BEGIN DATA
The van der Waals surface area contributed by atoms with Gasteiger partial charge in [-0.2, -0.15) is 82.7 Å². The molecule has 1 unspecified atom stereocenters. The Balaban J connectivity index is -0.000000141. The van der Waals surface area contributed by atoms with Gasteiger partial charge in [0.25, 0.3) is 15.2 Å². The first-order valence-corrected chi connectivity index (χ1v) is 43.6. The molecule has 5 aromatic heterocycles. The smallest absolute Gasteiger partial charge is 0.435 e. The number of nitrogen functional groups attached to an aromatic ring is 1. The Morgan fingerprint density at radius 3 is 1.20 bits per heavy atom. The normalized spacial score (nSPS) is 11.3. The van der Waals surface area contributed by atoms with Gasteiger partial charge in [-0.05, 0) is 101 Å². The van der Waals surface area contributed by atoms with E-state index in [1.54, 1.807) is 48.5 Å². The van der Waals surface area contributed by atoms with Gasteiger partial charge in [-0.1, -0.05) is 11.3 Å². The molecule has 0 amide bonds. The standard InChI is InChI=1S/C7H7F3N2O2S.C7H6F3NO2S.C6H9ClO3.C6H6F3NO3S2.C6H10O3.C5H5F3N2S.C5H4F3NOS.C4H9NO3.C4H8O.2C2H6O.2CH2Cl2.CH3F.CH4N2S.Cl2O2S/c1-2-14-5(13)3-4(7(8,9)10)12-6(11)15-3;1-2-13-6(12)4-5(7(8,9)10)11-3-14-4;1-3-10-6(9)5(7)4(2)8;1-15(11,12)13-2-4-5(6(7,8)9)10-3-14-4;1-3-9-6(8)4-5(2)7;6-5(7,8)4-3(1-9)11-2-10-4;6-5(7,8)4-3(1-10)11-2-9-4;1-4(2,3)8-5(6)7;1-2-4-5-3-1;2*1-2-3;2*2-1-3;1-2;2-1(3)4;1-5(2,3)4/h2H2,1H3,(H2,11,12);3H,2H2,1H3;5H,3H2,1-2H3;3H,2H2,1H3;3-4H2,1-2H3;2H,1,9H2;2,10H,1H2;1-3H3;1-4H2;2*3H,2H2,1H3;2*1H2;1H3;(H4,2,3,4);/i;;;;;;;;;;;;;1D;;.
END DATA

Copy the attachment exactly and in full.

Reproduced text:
The van der Waals surface area contributed by atoms with Gasteiger partial charge in [-0.2, -0.15) is 82.7 Å². The molecule has 1 unspecified atom stereocenters. The Balaban J connectivity index is -0.000000141. The van der Waals surface area contributed by atoms with Gasteiger partial charge in [0.25, 0.3) is 15.2 Å². The first-order valence-corrected chi connectivity index (χ1v) is 43.6. The molecule has 5 aromatic heterocycles. The smallest absolute Gasteiger partial charge is 0.435 e. The number of nitrogen functional groups attached to an aromatic ring is 1. The Morgan fingerprint density at radius 3 is 1.20 bits per heavy atom. The normalized spacial score (nSPS) is 11.3. The van der Waals surface area contributed by atoms with Gasteiger partial charge in [-0.05, 0) is 101 Å². The van der Waals surface area contributed by atoms with E-state index in [1.54, 1.807) is 48.5 Å². The van der Waals surface area contributed by atoms with Gasteiger partial charge in [-0.1, -0.05) is 11.3 Å². The molecule has 0 amide bonds. The standard InChI is InChI=1S/C7H7F3N2O2S.C7H6F3NO2S.C6H9ClO3.C6H6F3NO3S2.C6H10O3.C5H5F3N2S.C5H4F3NOS.C4H9NO3.C4H8O.2C2H6O.2CH2Cl2.CH3F.CH4N2S.Cl2O2S/c1-2-14-5(13)3-4(7(8,9)10)12-6(11)15-3;1-2-13-6(12)4-5(7(8,9)10)11-3-14-4;1-3-10-6(9)5(7)4(2)8;1-15(11,12)13-2-4-5(6(7,8)9)10-3-14-4;1-3-9-6(8)4-5(2)7;6-5(7,8)4-3(1-9)11-2-10-4;6-5(7,8)4-3(1-10)11-2-9-4;1-4(2,3)8-5(6)7;1-2-4-5-3-1;2*1-2-3;2*2-1-3;1-2;2-1(3)4;1-5(2,3)4/h2H2,1H3,(H2,11,12);3H,2H2,1H3;5H,3H2,1-2H3;3H,2H2,1H3;3-4H2,1-2H3;2H,1,9H2;2,10H,1H2;1-3H3;1-4H2;2*3H,2H2,1H3;2*1H2;1H3;(H4,2,3,4);/i;;;;;;;;;;;;;1D;;.